Lesson 1 - The Scattered Self
Stressed about Rest
As Chuck illustrates with reference to his own experiences in pastoral ministry, those of us who work for churches or nonprofits are overworked and underpaid. And yet, since we feel called to our ministries, we push and push and push—even to the brink of exhaustion.
And not only that, we stress about how we’re going to rest, which turns our Sabbath practices (if we even have them) into just another source of anxiety, just another thing to attain. That’s easier said than done, however. Augustine of Hippo spoke of the “scattered self”—in other words, we are a riddle even to ourselves; our attention and our affections are divided and chaotic; and our hearts are out of joint, never wholly devoted to “the one thing that is needful” (Luke 10:42 KJV).
Where in your ministry or your work do you feel exhausted? What is the source of this fatigue?
What Sabbath/rest practices do you have in place? Do they work? Why or why not?
Where do you feel “scattered” in your spirit? Try to list all the competing demands on your time and attention which are pulling your heart out of joint.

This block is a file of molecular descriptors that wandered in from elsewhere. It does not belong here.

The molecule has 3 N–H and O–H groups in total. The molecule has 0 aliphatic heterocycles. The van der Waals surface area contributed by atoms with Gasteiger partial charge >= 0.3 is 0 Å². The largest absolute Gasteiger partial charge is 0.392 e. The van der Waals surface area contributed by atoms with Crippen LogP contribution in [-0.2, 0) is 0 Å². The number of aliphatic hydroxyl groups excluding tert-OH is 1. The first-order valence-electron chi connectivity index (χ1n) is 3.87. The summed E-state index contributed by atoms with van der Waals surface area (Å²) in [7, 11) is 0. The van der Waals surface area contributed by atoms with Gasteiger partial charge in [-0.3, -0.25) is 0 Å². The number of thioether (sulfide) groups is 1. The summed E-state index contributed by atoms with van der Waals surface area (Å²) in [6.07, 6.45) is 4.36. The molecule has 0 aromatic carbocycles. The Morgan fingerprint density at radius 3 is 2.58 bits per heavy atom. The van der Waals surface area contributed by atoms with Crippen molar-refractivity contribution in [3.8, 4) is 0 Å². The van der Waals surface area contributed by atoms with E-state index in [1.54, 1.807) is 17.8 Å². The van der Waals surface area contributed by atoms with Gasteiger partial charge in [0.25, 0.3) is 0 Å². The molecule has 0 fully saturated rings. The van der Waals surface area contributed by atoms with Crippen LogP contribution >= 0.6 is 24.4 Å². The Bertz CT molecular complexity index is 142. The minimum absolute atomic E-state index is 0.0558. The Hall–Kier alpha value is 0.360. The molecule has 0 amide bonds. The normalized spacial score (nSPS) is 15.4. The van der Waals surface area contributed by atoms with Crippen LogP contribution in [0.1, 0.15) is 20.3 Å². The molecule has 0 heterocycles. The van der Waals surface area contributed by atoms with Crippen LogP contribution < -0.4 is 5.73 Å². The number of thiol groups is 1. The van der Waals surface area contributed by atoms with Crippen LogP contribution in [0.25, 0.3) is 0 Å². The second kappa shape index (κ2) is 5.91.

The Antidote to Exhaustion
But Chuck argues that there’s something more than overwork going on here. Pastors run themselves ragged not just out of a sense of ambition or loyalty to their calling, but because of a divided heart—a haunting sense that they are not enough. Our physical fatigue is actually a symptom of something much more serious: spiritual exhaustion.
Paradoxically, we try to fight this exhaustion either through more work or through rest. But even if we physically stop working, our spirits can remain restless. And that’s because, as Chuck explains, “the antidote to exhaustion is not necessarily rest. The antidote to exhaustion is wholeheartedness.”
The thing about wholeheartedness, though, is that it can’t be attained. This causes difficulty for us, because “attaining” is the only way we know. If we’re going to find true rest for our souls, we’re going to have to learn to stop trying for it. Listen to what Chuck says here:
What if our wholeheartedness—what if our flourishing—can’t be attained by better time management strategies? What if can’t be attained by control or achievement? What if it’s something deeper?
Before we go further into the course, how would you define “wholeheartedness”? Why is this concept so elusive?
Why do you think that humans in general, and pastors in particular, are so drawn to strategies and programs? Why is it so difficult to free ourselves from “attainment” thinking?
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